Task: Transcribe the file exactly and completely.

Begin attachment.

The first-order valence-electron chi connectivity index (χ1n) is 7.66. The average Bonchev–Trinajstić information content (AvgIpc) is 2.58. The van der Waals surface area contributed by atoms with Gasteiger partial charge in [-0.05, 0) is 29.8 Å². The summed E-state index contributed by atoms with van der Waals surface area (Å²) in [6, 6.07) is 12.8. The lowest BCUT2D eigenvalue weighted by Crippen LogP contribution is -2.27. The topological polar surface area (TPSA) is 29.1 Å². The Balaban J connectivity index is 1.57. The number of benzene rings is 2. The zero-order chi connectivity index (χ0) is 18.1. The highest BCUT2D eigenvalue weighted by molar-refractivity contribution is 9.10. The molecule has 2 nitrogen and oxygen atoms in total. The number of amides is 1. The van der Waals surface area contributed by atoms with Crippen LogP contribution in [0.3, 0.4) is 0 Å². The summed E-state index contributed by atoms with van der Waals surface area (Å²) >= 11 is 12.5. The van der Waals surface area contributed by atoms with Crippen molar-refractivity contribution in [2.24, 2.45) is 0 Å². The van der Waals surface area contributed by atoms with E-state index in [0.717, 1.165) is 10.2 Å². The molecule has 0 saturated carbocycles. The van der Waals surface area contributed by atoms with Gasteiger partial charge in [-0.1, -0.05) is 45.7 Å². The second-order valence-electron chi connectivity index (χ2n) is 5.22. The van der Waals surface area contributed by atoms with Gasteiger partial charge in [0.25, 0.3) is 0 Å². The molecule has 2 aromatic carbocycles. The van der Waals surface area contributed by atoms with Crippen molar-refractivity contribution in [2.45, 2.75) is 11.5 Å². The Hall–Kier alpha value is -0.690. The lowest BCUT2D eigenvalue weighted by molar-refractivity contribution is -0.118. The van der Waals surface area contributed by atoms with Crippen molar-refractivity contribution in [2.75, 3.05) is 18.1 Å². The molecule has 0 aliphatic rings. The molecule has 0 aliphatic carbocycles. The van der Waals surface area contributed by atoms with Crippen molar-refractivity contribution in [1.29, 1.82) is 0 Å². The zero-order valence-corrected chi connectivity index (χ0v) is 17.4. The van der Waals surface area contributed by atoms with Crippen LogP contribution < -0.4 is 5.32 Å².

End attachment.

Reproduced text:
The first-order valence-electron chi connectivity index (χ1n) is 7.66. The average Bonchev–Trinajstić information content (AvgIpc) is 2.58. The van der Waals surface area contributed by atoms with Gasteiger partial charge in [-0.05, 0) is 29.8 Å². The summed E-state index contributed by atoms with van der Waals surface area (Å²) in [6, 6.07) is 12.8. The lowest BCUT2D eigenvalue weighted by Crippen LogP contribution is -2.27. The topological polar surface area (TPSA) is 29.1 Å². The Balaban J connectivity index is 1.57. The number of benzene rings is 2. The zero-order chi connectivity index (χ0) is 18.1. The highest BCUT2D eigenvalue weighted by molar-refractivity contribution is 9.10. The molecule has 2 nitrogen and oxygen atoms in total. The number of amides is 1. The van der Waals surface area contributed by atoms with Crippen LogP contribution in [0.3, 0.4) is 0 Å². The summed E-state index contributed by atoms with van der Waals surface area (Å²) >= 11 is 12.5. The van der Waals surface area contributed by atoms with Crippen molar-refractivity contribution in [2.24, 2.45) is 0 Å². The van der Waals surface area contributed by atoms with E-state index in [0.717, 1.165) is 10.2 Å². The molecule has 0 saturated carbocycles. The van der Waals surface area contributed by atoms with Gasteiger partial charge in [-0.1, -0.05) is 45.7 Å². The second-order valence-electron chi connectivity index (χ2n) is 5.22. The van der Waals surface area contributed by atoms with Gasteiger partial charge in [0.25, 0.3) is 0 Å². The molecule has 2 aromatic carbocycles. The van der Waals surface area contributed by atoms with Crippen molar-refractivity contribution in [2.45, 2.75) is 11.5 Å². The Hall–Kier alpha value is -0.690. The lowest BCUT2D eigenvalue weighted by molar-refractivity contribution is -0.118. The van der Waals surface area contributed by atoms with Crippen molar-refractivity contribution in [2.75, 3.05) is 18.1 Å². The molecule has 0 aliphatic rings. The molecule has 0 aliphatic carbocycles. The van der Waals surface area contributed by atoms with Crippen molar-refractivity contribution in [1.29, 1.82) is 0 Å². The zero-order valence-corrected chi connectivity index (χ0v) is 17.4. The van der Waals surface area contributed by atoms with Crippen LogP contribution < -0.4 is 5.32 Å².